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Jacksonville, Florida Market Analysis
by Raymond Rodriguez, Market Consultant


Jacksonville is on the great double loop of the St. Johns River, the nation's longest north-flowing river. A busy seaport, it is one of Florida's major cultural, financial, industrial, transportation and commercial centers. The city is also a wholesale lumber market and coffee importation port and is home to a naval stores yard. Two important interstate highways, I-95 and I-10, intersect in the Jacksonville downtown area. I-95 traverses the United States from north to south beginning in Maine and ending in Miami. I-10 connects Jacksonville on the East Coast with Los Angeles by way of New Orleans, Houston, San Antonio, Tucson and Phoenix.

For many visitors heading south Jacksonville is, geographically at least, Florida's unofficial welcome center and the city is a fine example of what the Sunshine State is all about. Jacksonville and its environs have miles of beautiful sand beaches and an assortment of museums, professional sports and abundant recreational facilities.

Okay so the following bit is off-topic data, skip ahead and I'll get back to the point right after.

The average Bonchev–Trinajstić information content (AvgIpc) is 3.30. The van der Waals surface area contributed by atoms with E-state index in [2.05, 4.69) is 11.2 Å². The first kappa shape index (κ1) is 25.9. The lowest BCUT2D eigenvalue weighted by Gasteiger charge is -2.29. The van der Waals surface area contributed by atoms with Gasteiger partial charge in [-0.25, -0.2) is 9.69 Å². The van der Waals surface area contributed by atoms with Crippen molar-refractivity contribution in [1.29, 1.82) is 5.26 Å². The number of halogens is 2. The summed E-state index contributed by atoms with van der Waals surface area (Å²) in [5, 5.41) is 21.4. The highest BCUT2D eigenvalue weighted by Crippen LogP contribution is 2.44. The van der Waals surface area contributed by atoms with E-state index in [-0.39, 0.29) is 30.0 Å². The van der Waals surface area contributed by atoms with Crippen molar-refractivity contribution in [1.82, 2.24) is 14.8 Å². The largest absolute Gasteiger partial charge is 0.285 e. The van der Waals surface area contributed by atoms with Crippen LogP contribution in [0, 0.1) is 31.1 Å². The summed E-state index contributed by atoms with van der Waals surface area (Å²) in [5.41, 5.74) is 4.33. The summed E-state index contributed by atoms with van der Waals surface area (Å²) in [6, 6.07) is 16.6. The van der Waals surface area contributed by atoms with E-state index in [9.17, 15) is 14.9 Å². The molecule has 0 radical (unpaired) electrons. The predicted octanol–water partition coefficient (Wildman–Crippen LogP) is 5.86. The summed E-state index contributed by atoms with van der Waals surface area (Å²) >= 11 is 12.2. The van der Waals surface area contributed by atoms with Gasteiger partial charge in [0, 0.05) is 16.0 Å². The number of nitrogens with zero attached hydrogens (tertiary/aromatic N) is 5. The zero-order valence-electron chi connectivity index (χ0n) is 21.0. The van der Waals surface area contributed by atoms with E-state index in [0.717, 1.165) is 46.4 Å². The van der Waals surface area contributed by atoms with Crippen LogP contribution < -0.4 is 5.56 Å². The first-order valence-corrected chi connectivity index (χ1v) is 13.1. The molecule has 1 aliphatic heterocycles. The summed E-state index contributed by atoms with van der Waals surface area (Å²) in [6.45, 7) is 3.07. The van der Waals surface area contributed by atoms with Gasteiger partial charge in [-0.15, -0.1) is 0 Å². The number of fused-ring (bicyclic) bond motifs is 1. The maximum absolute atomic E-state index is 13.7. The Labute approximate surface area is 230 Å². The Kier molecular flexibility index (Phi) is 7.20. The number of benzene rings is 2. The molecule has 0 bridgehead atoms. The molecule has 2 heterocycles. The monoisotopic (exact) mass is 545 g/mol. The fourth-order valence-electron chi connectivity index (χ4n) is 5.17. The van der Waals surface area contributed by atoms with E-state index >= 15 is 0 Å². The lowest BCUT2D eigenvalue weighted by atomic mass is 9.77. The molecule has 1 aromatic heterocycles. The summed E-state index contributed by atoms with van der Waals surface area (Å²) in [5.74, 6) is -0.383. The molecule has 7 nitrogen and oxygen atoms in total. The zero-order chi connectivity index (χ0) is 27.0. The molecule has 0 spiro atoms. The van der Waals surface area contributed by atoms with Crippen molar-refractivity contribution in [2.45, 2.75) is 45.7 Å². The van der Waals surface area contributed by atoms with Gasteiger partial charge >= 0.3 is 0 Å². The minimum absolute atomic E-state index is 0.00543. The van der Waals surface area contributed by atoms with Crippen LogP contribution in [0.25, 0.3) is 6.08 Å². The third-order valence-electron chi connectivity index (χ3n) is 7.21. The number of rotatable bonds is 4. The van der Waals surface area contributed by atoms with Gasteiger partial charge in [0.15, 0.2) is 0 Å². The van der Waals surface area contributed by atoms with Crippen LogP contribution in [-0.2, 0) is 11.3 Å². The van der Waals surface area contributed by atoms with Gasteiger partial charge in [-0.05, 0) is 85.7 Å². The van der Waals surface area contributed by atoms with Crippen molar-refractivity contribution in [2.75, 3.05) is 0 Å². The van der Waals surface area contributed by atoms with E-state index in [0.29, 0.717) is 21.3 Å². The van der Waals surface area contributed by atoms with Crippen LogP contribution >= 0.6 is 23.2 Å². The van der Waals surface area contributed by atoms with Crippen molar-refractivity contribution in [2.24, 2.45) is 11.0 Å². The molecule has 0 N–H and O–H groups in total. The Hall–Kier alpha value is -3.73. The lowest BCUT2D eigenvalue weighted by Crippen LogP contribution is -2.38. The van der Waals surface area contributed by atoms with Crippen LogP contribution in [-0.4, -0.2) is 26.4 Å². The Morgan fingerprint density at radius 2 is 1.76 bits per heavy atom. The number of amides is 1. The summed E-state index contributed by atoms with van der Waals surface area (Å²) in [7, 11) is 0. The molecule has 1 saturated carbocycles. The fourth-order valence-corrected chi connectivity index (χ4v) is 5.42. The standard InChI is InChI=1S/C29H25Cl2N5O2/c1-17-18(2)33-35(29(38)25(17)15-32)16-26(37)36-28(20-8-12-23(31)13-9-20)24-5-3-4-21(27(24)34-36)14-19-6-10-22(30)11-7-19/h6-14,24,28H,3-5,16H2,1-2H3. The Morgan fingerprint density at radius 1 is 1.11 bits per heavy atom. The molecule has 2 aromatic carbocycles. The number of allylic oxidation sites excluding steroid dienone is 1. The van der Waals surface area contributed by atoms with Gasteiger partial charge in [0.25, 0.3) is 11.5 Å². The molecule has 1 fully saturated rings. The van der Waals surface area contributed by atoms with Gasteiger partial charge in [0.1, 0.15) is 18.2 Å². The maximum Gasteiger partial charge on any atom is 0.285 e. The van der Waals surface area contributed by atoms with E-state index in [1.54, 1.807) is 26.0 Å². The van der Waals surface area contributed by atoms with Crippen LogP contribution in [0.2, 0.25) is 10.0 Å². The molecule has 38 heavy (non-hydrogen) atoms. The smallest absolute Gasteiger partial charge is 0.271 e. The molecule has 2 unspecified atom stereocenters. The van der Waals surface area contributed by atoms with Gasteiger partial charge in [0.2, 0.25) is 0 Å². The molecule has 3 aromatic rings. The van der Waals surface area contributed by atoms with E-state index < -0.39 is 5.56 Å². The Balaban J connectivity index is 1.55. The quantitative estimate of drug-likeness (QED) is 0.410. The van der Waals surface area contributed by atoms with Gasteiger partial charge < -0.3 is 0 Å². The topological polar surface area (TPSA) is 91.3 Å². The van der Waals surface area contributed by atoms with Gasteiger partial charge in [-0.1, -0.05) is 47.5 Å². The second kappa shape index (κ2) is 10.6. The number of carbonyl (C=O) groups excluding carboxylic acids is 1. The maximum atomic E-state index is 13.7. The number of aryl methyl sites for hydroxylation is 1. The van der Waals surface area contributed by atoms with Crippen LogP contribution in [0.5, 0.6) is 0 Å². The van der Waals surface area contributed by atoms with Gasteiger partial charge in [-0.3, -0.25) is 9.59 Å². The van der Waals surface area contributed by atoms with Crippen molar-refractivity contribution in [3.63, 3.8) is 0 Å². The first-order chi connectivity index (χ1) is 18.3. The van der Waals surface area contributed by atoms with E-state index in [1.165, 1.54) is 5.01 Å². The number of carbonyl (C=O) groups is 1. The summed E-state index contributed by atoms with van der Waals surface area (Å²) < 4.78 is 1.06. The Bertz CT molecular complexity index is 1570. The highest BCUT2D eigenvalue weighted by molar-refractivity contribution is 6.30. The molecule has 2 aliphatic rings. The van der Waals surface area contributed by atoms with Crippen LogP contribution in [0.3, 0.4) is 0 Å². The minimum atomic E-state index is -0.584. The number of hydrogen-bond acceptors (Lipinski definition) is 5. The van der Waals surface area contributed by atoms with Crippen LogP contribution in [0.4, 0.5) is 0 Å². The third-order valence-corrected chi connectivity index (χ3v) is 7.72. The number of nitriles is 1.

According to the Census Bureau and a study done by Fishkind & Associates, a local consulting group, an estimated 75 households per day relocate to the Jacksonville Metropolitan area. This equates to over 24,000 additional households per year in Jacksonville population. In this report I will share with you growth plans generated by the city along with a report endorsed by the City of Jacksonville and The Chamber Of Commerce. This includes 1,000+ participants who addressed social, education, employment and economic issues. I will illustrate how workforce detached housing in the low $100,000 range has been abandoned by the building industry in recent years. I will show how small real estate investors-turned-builder/rehabber are filling this void created by the building industry. Finally, I will outline investment opportunities in the $50,000 to $125,000 home price range, which will allow investors to capitalize on recent new employment announcements of international shipping companies setting up shop in the Florida's First Coast known as Jacksonville.

Better Jacksonville Plan